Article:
I thought this would be easy, but the steepness and heat of the sand made it difficult. I totally sucked at this one because I fell off the sand board HAHA
Marcos Mansion or Bahay Ti Ili was the birthplace of our former president Ferdinand Marcos. The province where the mansion is located is famous for grand ancestral homes, especially those found in Vigan. The Marcoses are reputed to have patterned the design of this mansion after the gracious Spanish colonial houses of Vigan, down to the peeling plaster.
The ancestral home is one of several grand homes owned by the family. It has a wood-paneled office which served as the office of Marcos’ father during his term as congressman, then Marcos’ congressional office prior to becoming president. It also served as an office for Imee Marcos, who went to live in the mansion during her term as congresswoman of Batac, and for Bongbong Marcos when he became governor of Ilocos. (from vigatintourism.com)
Hi fans (#punintended)! These gigantic windmills were created for renewable energy sources and to help reduce the greenhouse gases that cause global warming.
Enjoy the cold breeze, the lovely view of these windmills and the waves of West Philippine Sea during sunset.
Let’s not burn bridges, literally & figuratively.
The bridge is elevated 31 meters over sea level. It is a concrete coastal bridge 1.3 km long and connects the Maharlika Highway from Laoag, Ilocos Norte to the Cagayan Valley Region. It rises along the town’s coastal mountains, which is the starting point of the Cordillera Mountain Range that snakes through Northern Luzon. It is the 4th longest bridge in the Philippines.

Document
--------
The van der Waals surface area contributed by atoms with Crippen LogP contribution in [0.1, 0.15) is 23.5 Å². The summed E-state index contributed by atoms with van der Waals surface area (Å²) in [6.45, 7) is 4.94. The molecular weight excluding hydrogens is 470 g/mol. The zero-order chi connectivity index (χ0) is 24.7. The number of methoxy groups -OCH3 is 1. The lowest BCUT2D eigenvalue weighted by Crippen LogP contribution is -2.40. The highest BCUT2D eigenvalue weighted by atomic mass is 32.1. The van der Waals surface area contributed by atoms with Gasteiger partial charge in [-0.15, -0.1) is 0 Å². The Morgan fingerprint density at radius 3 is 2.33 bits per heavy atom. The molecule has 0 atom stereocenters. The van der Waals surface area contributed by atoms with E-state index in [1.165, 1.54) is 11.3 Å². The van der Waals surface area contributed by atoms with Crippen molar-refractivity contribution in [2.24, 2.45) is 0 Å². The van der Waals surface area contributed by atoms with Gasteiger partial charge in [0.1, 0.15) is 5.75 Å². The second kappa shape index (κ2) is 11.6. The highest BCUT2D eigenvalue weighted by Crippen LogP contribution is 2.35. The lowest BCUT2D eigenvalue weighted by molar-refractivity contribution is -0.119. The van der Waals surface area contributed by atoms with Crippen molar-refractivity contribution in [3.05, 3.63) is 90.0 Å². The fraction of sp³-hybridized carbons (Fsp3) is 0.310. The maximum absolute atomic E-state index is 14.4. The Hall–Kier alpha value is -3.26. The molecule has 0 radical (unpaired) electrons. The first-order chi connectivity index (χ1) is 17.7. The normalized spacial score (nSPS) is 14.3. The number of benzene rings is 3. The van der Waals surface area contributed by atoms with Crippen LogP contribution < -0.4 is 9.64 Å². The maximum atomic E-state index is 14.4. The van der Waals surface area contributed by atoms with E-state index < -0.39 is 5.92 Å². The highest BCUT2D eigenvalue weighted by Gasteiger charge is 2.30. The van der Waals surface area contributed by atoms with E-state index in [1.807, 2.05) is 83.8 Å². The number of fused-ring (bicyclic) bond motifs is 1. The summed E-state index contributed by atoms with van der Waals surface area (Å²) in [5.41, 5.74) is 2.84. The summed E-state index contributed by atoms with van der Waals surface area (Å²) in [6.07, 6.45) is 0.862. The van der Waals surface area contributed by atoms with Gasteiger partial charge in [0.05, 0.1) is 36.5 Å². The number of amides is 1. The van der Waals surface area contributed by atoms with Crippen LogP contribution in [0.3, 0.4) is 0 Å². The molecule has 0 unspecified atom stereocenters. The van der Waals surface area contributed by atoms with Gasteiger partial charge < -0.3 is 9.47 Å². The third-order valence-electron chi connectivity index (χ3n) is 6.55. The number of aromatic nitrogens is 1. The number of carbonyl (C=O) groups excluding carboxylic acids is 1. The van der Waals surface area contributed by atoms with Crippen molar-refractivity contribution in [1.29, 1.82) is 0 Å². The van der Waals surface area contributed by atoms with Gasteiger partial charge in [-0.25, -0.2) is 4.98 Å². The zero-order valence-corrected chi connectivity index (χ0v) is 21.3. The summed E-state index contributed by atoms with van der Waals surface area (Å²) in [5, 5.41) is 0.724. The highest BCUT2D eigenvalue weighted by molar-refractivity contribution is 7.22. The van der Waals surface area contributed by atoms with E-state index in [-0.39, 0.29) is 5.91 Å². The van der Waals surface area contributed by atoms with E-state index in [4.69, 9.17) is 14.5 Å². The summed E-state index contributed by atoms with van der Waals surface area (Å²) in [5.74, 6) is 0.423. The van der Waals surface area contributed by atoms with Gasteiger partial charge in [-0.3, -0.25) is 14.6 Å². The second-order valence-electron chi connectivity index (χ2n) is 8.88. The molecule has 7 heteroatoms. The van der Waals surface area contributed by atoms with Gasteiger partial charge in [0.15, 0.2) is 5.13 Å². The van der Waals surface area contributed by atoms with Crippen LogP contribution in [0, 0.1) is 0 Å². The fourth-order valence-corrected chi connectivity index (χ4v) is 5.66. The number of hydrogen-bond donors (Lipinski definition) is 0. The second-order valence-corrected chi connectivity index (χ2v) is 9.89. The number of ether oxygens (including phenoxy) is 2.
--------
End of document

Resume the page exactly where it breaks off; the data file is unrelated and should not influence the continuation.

Bantay Abot Cave
Is it a hole in a mountain or a cave? As per vigatintourism.com, “This interesting geological formation is not really a cave but a rocky hill that resulted from an earthquake that happened so many years ago.
Bantay Abot Caves means “a mountain with a hole.” It is an exceptional formation embracing the clear blue sea. The whole sight of the little mountain is an image of a green whale resting ashore.”
After eating 3 sticks of carioca we proceeded to Hannah’s Beach Resort.
Cold winds at 12 noon. The feeling reminded me of the beaches in Batanes.
The entire shore was very clean. You must be very cautious when swimming – strong waves and rocks are not a good combination. You could also try their zipline and rent surfboards.
There’s something about grilled food and beaches. HAHA!
Afterwards, we proceeded to the beach behind our hostel. It was actually better – less populated and the sea was calmer. However, bonfires weren’t allowed.
Sunset appreciation is more fun in Ilocos
The most awkward groupfie photo
Kapurpurawan Rock Formation
This creamy white and streamlined limestone formations will make you scream “WHERE ARE MY DRAGONS?!”
From afar, you could see the windmills. It is a long walk from the parking area and some parts are very rocky so you better wear a good pair of shoes. If you would like to conserve energy, you could also ride a horse for only P50.
Aaaand we’re back for lunch and last minute shopping. Calle Crisologo is beautiful in both daytime and nighttime.
Pasalubong tips: Cassava bibingka is the mother of all pasalubongs! Buy cornick in Paoay as it is tastir, crunchier and cheaper. For Iloko vinegar and spices, ask your driver or tour guide for a quick stop over in a local market- it’s cheaper and fresher.
Vintage interiors and a menu of Spanish, Asian and Ilokano fused cuisines.
Bring out all your fried goodies! Mustn’t leave Ilocos without trying their Bagnet, Longganisa (which we had in day 1) and empanada (which we tried after having lunch)
*Some photos were grabbed from my friends